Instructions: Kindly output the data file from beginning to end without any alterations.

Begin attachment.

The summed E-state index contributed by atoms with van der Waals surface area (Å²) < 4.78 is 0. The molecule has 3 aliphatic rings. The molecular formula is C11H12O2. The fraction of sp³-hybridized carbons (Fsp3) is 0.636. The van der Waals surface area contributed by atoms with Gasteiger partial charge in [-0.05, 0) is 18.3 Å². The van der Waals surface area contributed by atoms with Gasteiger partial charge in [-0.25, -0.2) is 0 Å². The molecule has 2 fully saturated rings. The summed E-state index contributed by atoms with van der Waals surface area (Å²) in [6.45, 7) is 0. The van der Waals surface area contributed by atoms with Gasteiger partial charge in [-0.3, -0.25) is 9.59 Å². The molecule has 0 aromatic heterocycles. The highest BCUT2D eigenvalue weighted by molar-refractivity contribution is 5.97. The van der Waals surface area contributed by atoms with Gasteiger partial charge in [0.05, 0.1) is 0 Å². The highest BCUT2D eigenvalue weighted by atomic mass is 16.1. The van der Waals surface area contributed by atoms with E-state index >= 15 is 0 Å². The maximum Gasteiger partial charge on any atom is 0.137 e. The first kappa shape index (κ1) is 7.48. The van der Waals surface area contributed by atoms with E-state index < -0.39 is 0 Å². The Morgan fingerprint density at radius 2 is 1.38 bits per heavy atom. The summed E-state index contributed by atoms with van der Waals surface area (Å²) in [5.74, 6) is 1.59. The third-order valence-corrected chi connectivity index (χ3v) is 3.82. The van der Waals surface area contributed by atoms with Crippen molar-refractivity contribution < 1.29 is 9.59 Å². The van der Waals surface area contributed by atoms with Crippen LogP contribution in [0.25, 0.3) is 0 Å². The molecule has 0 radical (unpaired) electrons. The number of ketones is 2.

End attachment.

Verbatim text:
The summed E-state index contributed by atoms with van der Waals surface area (Å²) < 4.78 is 0. The molecule has 3 aliphatic rings. The molecular formula is C11H12O2. The fraction of sp³-hybridized carbons (Fsp3) is 0.636. The van der Waals surface area contributed by atoms with Gasteiger partial charge in [-0.05, 0) is 18.3 Å². The van der Waals surface area contributed by atoms with Gasteiger partial charge in [-0.25, -0.2) is 0 Å². The molecule has 2 fully saturated rings. The summed E-state index contributed by atoms with van der Waals surface area (Å²) in [6.45, 7) is 0. The van der Waals surface area contributed by atoms with Gasteiger partial charge in [-0.3, -0.25) is 9.59 Å². The molecule has 0 aromatic heterocycles. The highest BCUT2D eigenvalue weighted by molar-refractivity contribution is 5.97. The van der Waals surface area contributed by atoms with Gasteiger partial charge in [0.05, 0.1) is 0 Å². The highest BCUT2D eigenvalue weighted by atomic mass is 16.1. The van der Waals surface area contributed by atoms with E-state index >= 15 is 0 Å². The maximum Gasteiger partial charge on any atom is 0.137 e. The first kappa shape index (κ1) is 7.48. The van der Waals surface area contributed by atoms with E-state index < -0.39 is 0 Å². The Morgan fingerprint density at radius 2 is 1.38 bits per heavy atom. The summed E-state index contributed by atoms with van der Waals surface area (Å²) in [5.74, 6) is 1.59. The third-order valence-corrected chi connectivity index (χ3v) is 3.82. The van der Waals surface area contributed by atoms with Crippen molar-refractivity contribution < 1.29 is 9.59 Å². The van der Waals surface area contributed by atoms with Crippen LogP contribution in [0.25, 0.3) is 0 Å². The molecule has 0 radical (unpaired) electrons. The number of ketones is 2.